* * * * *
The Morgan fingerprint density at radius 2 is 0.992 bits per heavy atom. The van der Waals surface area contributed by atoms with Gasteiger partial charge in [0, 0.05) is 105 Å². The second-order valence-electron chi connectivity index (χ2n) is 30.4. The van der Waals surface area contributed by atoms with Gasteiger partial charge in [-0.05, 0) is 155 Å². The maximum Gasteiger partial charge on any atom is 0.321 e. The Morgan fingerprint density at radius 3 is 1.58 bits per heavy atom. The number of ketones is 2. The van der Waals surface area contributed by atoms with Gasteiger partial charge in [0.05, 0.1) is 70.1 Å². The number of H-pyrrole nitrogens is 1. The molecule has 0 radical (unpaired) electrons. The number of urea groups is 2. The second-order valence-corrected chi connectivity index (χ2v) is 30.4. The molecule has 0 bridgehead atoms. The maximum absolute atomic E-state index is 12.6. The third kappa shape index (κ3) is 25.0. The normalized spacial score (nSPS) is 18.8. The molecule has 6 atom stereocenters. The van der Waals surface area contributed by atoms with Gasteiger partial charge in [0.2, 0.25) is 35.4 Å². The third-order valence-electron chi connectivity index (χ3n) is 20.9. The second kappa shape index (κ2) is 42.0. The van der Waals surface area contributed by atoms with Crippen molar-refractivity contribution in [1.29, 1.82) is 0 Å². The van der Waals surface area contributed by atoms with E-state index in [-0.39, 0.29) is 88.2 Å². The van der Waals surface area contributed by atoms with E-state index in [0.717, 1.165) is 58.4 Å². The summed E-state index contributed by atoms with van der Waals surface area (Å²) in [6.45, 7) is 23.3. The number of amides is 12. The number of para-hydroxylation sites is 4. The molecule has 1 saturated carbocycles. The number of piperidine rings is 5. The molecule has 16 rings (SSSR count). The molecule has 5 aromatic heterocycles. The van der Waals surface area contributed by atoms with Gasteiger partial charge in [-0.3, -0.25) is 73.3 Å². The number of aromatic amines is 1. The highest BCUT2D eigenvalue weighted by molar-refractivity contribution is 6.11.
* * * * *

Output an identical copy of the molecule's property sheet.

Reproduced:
The Morgan fingerprint density at radius 2 is 0.992 bits per heavy atom. The van der Waals surface area contributed by atoms with Gasteiger partial charge in [0, 0.05) is 105 Å². The second-order valence-electron chi connectivity index (χ2n) is 30.4. The van der Waals surface area contributed by atoms with Gasteiger partial charge in [-0.05, 0) is 155 Å². The maximum Gasteiger partial charge on any atom is 0.321 e. The Morgan fingerprint density at radius 3 is 1.58 bits per heavy atom. The number of ketones is 2. The van der Waals surface area contributed by atoms with Gasteiger partial charge in [0.05, 0.1) is 70.1 Å². The number of H-pyrrole nitrogens is 1. The molecule has 0 radical (unpaired) electrons. The number of urea groups is 2. The second-order valence-corrected chi connectivity index (χ2v) is 30.4. The molecule has 0 bridgehead atoms. The maximum absolute atomic E-state index is 12.6. The third kappa shape index (κ3) is 25.0. The normalized spacial score (nSPS) is 18.8. The molecule has 6 atom stereocenters. The van der Waals surface area contributed by atoms with Gasteiger partial charge in [0.2, 0.25) is 35.4 Å². The third-order valence-electron chi connectivity index (χ3n) is 20.9. The second kappa shape index (κ2) is 42.0. The van der Waals surface area contributed by atoms with Crippen molar-refractivity contribution in [1.29, 1.82) is 0 Å². The van der Waals surface area contributed by atoms with E-state index in [-0.39, 0.29) is 88.2 Å². The van der Waals surface area contributed by atoms with E-state index in [0.717, 1.165) is 58.4 Å². The summed E-state index contributed by atoms with van der Waals surface area (Å²) in [6.45, 7) is 23.3. The number of amides is 12. The number of para-hydroxylation sites is 4. The molecule has 1 saturated carbocycles. The number of piperidine rings is 5. The molecule has 16 rings (SSSR count). The molecule has 5 aromatic heterocycles. The van der Waals surface area contributed by atoms with Gasteiger partial charge in [-0.3, -0.25) is 73.3 Å². The number of aromatic amines is 1. The highest BCUT2D eigenvalue weighted by molar-refractivity contribution is 6.11.